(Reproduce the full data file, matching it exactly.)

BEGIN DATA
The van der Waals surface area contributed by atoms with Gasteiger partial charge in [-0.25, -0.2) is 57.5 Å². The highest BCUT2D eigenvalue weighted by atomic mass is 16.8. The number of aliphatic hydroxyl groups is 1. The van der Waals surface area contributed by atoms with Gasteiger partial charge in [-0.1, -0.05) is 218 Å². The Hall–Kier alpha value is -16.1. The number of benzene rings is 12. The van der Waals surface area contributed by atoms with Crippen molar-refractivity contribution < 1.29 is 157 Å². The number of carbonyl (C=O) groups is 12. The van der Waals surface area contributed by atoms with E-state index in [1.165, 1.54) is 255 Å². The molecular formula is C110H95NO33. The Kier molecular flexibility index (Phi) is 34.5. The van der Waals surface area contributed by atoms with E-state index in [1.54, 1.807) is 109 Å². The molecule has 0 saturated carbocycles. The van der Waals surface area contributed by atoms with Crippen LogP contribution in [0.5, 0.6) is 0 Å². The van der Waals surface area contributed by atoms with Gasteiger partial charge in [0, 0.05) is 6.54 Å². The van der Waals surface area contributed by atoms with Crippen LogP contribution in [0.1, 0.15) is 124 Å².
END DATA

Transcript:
The van der Waals surface area contributed by atoms with Gasteiger partial charge in [-0.25, -0.2) is 57.5 Å². The highest BCUT2D eigenvalue weighted by atomic mass is 16.8. The number of aliphatic hydroxyl groups is 1. The van der Waals surface area contributed by atoms with Gasteiger partial charge in [-0.1, -0.05) is 218 Å². The Hall–Kier alpha value is -16.1. The number of benzene rings is 12. The van der Waals surface area contributed by atoms with Crippen molar-refractivity contribution < 1.29 is 157 Å². The number of carbonyl (C=O) groups is 12. The van der Waals surface area contributed by atoms with E-state index in [1.165, 1.54) is 255 Å². The molecular formula is C110H95NO33. The Kier molecular flexibility index (Phi) is 34.5. The van der Waals surface area contributed by atoms with E-state index in [1.54, 1.807) is 109 Å². The molecule has 0 saturated carbocycles. The van der Waals surface area contributed by atoms with Crippen LogP contribution in [0.5, 0.6) is 0 Å². The van der Waals surface area contributed by atoms with Gasteiger partial charge in [0, 0.05) is 6.54 Å². The van der Waals surface area contributed by atoms with Crippen LogP contribution in [0.1, 0.15) is 124 Å².